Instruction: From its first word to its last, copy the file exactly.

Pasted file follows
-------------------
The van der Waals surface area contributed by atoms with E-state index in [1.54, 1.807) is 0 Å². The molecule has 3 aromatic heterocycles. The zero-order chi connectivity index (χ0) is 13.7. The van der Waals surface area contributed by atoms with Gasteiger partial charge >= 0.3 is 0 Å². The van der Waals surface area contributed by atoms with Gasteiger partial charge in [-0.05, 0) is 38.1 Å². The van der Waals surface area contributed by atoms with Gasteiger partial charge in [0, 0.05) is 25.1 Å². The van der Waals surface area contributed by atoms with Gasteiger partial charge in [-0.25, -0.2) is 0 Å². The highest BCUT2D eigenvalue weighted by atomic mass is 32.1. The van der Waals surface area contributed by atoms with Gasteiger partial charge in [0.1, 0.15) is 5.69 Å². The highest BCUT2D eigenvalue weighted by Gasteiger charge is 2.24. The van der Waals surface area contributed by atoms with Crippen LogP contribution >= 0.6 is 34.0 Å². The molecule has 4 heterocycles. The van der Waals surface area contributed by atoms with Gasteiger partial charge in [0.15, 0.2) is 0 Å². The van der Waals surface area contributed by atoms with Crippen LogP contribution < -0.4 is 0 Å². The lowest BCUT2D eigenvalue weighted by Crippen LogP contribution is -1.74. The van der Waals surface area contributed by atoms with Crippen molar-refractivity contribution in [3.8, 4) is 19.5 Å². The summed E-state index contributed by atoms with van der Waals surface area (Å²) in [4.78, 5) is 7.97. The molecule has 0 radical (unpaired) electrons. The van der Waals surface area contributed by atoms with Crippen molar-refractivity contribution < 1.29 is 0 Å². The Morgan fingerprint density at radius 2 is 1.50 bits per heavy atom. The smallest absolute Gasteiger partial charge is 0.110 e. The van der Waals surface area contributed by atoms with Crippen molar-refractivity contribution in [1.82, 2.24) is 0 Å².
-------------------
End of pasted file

The van der Waals surface area contributed by atoms with E-state index in [1.54, 1.807) is 0 Å². The molecule has 3 aromatic heterocycles. The zero-order chi connectivity index (χ0) is 13.7. The van der Waals surface area contributed by atoms with Gasteiger partial charge >= 0.3 is 0 Å². The van der Waals surface area contributed by atoms with Gasteiger partial charge in [-0.05, 0) is 38.1 Å². The van der Waals surface area contributed by atoms with Gasteiger partial charge in [0, 0.05) is 25.1 Å². The van der Waals surface area contributed by atoms with Gasteiger partial charge in [-0.25, -0.2) is 0 Å². The highest BCUT2D eigenvalue weighted by atomic mass is 32.1. The van der Waals surface area contributed by atoms with Gasteiger partial charge in [0.1, 0.15) is 5.69 Å². The highest BCUT2D eigenvalue weighted by Gasteiger charge is 2.24. The van der Waals surface area contributed by atoms with Crippen LogP contribution >= 0.6 is 34.0 Å². The molecule has 4 heterocycles. The van der Waals surface area contributed by atoms with Gasteiger partial charge in [0.15, 0.2) is 0 Å². The van der Waals surface area contributed by atoms with Crippen LogP contribution < -0.4 is 0 Å². The lowest BCUT2D eigenvalue weighted by Crippen LogP contribution is -1.74. The van der Waals surface area contributed by atoms with Crippen molar-refractivity contribution in [3.8, 4) is 19.5 Å². The summed E-state index contributed by atoms with van der Waals surface area (Å²) in [4.78, 5) is 7.97. The molecule has 0 radical (unpaired) electrons. The van der Waals surface area contributed by atoms with Crippen molar-refractivity contribution < 1.29 is 0 Å². The Morgan fingerprint density at radius 2 is 1.50 bits per heavy atom. The smallest absolute Gasteiger partial charge is 0.110 e. The van der Waals surface area contributed by atoms with Crippen molar-refractivity contribution in [1.82, 2.24) is 0 Å².